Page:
My plea to those authors, designers, writers, entrepreneurs, warriors and leaders:

1. Don’t give up.  No matter how hard it gets, there’s a reason you’re here.  There’s light at the end of every tunnel – if you can’t see it, it means you haven’t walked far enough.  KEEP GOING!

2. Pick yourself.  It feels good to get chosen by others.  Getting picked is like a drug - and like a drug, it’s superficial, ephemeral and addictive.  The high is fleeting, destructive and anything but real.  Be your own catalyst: pick yourself instead.

And if you need help with either of the above, I encourage you to check out Insurgent Publishing - a boutique, creative publishing platform that was designed and built to remedy the failure of traditional publishing.

In fact, if you're a writer, artists, designer, editor or just an art and book enthusiast, I challenge you to get involved today.  In January, Insurgent Publishing is publishing our first ever creative entrepreneur's journal - a literary journal that focuses on business and art in the 21st century.

Here is a real opportunity to commit to something that could change your life (and the lives of others) for the better.  Get involved today by following the link above.

If your idea doesn't 'fit' with Insurgent Publishing, it's my promise to you that I will personally help you publish yourself, so that, no matter what, your idea sees the light of day.  This would be commercial suicide for the traditional publisher.

Luckily, a traditional publisher I am not.

Final Thoughts

I know it sounds clichéd or rehashed at this point - don't give up and pick yourself...

You've probably heard it a dozen times and read the same points a thousand times in a thousand different varieties...

But when life hangs in the balance - and, many times, it actually does - I’m not sure the point can ever be emphasized enough.

So here’s to John Kennedy Toole – a remarkable artist that was overlooked and who left us too soon.

And here’s to the unknown artist, in the trenches, day in and day out, creating work that matters – I look forward to reading your book, watching your movie, or using your product…

Sooner, rather than later.


photocredit: Courtney via

Creating Your CharacterI have an acquaintance I speak with on occasion.

I’ve known this guy for a long time.  Since I’ve known him, he’s always complained to me about his job: he hates it.

His hate for his job isn’t for lack of pay or perks – they are way above average.  The dislike is for the structure of the organization that employs him and the tedious, unchallenging and often pointless work he feels he is doing.

He’s remarked on more than one occasion that a high-school freshman could do his job (90% of his day job is creating PowerPoint slides).

This is beside the point though.

You see, for as long as I’ve known him, he has intended to quit his job and move onto something better (something exciting and challenging).

At least this is what he said he wanted.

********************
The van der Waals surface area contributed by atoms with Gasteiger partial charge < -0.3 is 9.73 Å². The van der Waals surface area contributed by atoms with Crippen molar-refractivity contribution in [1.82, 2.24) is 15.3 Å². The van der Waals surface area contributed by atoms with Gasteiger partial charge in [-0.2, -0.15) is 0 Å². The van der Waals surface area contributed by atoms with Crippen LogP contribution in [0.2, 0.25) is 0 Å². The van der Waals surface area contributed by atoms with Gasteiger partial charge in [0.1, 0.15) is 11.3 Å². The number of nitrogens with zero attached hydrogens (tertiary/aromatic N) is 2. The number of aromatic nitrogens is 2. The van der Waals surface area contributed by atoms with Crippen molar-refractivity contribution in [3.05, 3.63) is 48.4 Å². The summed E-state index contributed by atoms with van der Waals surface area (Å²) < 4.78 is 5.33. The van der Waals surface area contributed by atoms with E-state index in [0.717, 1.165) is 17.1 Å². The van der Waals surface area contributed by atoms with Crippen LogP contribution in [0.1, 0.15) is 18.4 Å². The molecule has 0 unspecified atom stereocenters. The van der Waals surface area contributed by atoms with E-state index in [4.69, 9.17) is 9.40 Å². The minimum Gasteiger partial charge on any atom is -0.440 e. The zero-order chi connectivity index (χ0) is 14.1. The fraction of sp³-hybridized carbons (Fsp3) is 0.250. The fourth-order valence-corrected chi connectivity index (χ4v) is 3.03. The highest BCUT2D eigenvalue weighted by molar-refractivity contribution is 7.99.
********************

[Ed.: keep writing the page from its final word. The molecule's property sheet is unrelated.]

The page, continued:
You see, the time came when he was finally allowed to leave (when he had finished his initial contract period with his employer), but he didn’t leave.  Instead, he signed another contract with his employer for an indefinite period of time (one that will most certainly last for another 2+ years).

Slightly confused, I asked him why.

Him: “Because there’s nothing else that I really want to do.  I figure I’ll just ride it out and see where it takes me.”

Me: “But I thought you hated your job?”

Him: “Yeah, it’s bad, but it’s not that bad.   I don’t really do anything.  I show up at 9, leave at 3 or 4, and I take a 2 hour lunch.  You can’t beat it.  If it gets really bad, I’ll quit and become a teacher.”

The conversation continued on for a bit, but not into any meaningful territory.  At the end of the conversation, we parted ways, and, for one reason or another, I remembered a quote by Aristotle:

Moral excellence comes about as a result of habit. We become just by doing just acts, temperate by doing temperate acts, brave by doing brave acts.”

What Aristotle is saying is this: we pick and choose and build our character – it is not naturally ingrained in us at birth.

The brave man is made so through brave actions; the just woman is made so through just actions.  Neither one was born this way – they consciously built themselves this way.

This is a powerful truth, one that should give hope to all who strive valiantly, who dare boldly, and who struggle to be better, day in and day out: as long as you never quit, you will most certainly become that which you practice consistently.

But this is also a wake-up call: if we can become virtuous from acts of virtue, then the opposite is true.

We become cowards through acts of cowardice; lazy through acts of laziness; weak through lack of action.

You’ve probably heard the idiom: actions speak louder than words.

They’re also a testament to our character.

What do your actions say about you?


Dreams and Building Empires


We all have them.

Not just the kind when we sleep, but the more important ones – the ones we have when we’re awake.